Understanding the Mental Health Crisis in the Construction Industry

RT-401 Topic Summary
RT 401


The growing rate of suicide and other mental health concerns have pushed the construction industry to take serious actions toward protecting and improving the well-being of its employees. However, mental health-related issues are incredibly personal, medically complex, and resource-intensive. As such, Research Team 401 (RT-401) sought to find what companies should and should not do when it comes to their employees’ mental health.

In the current environment of global trends in poor mental health, many individuals masquerade as “experts” to sell silver-bullet solutions. They promise an impossible range of outcomes, from improving employees’ resilience against mental health issues to even disrupting suicide ideation. As non-medical experts, construction professionals understandably can underplay the likelihood that ill-planned interventions can, at best, result in nothing but, at worst, cause further harm. To this end, this research project aimed to equip professionals in the industry with knowledge on not only what needs to be done but also how to avoid falling prey to ineffective and ill-conceived solutions.

RT-401 was a joint venture undertaken by CII and the Construction Safety Research Alliance (CSRA). By using validated literature from medical sciences and behavioral psychology, and by collecting survey data from 1,200 construction workers actively employed in the industry, the team created a guide that answers the following questions:

  1. Why does the construction industry need to act to improve the mental health of its employees?
  2. Why should the industry not engage in solutions that seek to diagnose and treat the mental health of individuals?
  3. What is the industry doing specifically that is harming the mental health of its employees?
  4. How should the industry respond?
  5. How should management measure the success of interventions and solutions?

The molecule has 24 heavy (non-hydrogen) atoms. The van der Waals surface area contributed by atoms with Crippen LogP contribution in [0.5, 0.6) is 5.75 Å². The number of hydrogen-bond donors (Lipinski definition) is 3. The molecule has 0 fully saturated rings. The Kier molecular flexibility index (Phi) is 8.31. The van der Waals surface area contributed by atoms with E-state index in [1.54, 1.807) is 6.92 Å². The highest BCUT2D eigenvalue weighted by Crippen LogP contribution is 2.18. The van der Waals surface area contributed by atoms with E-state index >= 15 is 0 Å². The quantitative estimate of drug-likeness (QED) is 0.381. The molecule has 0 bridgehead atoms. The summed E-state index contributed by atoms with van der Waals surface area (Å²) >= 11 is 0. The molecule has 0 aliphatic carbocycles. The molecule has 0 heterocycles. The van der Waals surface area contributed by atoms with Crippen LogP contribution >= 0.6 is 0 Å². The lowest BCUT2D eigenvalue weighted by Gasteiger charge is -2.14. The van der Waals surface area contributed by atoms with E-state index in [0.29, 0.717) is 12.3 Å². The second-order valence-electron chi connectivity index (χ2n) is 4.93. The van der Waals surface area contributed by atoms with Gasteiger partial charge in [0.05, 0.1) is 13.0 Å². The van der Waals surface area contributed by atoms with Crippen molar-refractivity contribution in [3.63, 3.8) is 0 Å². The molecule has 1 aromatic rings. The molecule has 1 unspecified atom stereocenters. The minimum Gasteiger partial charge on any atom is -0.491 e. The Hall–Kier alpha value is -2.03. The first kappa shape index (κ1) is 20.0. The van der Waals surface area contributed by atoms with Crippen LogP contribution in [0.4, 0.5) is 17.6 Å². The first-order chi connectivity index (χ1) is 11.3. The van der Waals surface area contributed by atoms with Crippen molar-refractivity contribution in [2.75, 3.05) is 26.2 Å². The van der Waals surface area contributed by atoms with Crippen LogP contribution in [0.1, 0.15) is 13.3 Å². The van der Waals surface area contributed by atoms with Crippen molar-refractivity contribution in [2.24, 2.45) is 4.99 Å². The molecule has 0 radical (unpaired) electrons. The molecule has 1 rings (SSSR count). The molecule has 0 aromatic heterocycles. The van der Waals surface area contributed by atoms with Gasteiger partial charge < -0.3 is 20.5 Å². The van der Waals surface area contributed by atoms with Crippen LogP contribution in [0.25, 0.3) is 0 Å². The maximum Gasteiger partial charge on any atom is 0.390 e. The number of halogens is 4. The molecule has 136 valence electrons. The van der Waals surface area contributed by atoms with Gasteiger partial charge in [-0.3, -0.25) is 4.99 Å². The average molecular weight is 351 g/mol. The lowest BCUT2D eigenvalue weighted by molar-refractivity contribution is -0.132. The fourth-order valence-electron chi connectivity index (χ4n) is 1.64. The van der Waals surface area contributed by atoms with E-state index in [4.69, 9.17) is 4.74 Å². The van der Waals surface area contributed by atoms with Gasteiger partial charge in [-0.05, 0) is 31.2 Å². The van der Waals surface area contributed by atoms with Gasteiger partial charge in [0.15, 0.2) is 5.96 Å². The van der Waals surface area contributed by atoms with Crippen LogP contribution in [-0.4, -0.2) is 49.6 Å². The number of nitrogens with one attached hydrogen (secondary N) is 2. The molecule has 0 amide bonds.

6. How can the industry avoid furthering harm?

The resulting report, Mental Health: Where do we start? A Guide for the Construction Industry, is available free of charge below or through the CSRA site. This report uses the collected evidence to answer these questions and provide guidance on where organizations can place their limited resources on this serious issue:

  • Across all demographical groups (work type, age, ethnicity), the work-related stressors and wellness outcomes desired by employees in the industry were consistent.
  • The data also showed mixed results for peer support (a popular intervention being peddled by many consultants). This finding is consistent with evidence from medical science, which shows it to be marginally effective at best.

The team’s guide discusses these findings to provide a pathway for practitioners who are interested in addressing this crisis: not only by taking action, but also by judging the success or failure of any investment made with preset standards. The guide is open source to promote transparency and encourage debate, and to combat consultants who aim to sell debunked self-help solutions within the industry. An issue as serious as mental health deserves scrutiny from everyone involved to ensure we do not further harm.


Related Academic Publication (not published by CII)
CII does not review or endorse this publication, which was published independently, but added it here because it was directly or indirectly supported by the CII research project. Users may need to pay to access this piece.

Bhandari, S., Sherratt, F., and Stoddard, E. (2023). “A Critical Assessment of Mental Health Research in Construction Industry.” The International Council for Research and Innovation in Building and Construction. Porto, Portugal: 2023 Digital Transformation of Health and Safety in Construction Conference.

Key Findings and Implementation Tools

1 : The Top Three Work-related Stressors Were Consistent

Academic literature has identified tens of different stressors that affect the mental health of individuals, but RT-401 found that, across all demographic groups, the top three work-related stressors were consistent (see the figure). The guide scopes out which stressors are truly powerful and leverages research conducted in the field of medicine, psychology, and construction to give them context (FR-401, p. 11).

Reference: (FR-401)

2 : The Top Three Wellness Outcomes Were Also Consistent

RT-401 found that, across all demographic groups, three wellness outcomes were consistently most desired by employees (see the figure). The guide positions these outcomes as performance metrics against which to judge the quality of interventions launched to improve the mental health and well-being of employees (FR-401, p. 16).

Reference: (FR-401)

Key Performance Indicators

Research Publications

Mental Health: Where do we start? A Guide for the Construction Industry - FR-401

Publication Date: 10/2023 Type: Final Report Pages: 30 Status: Reference

Presentations from CII Events

Session - Mental Health Is Serious Business – An Approach Based on Evidence

Publication Date: 08/2023 Presenter: Number of Slides: 35 Event Code: AC23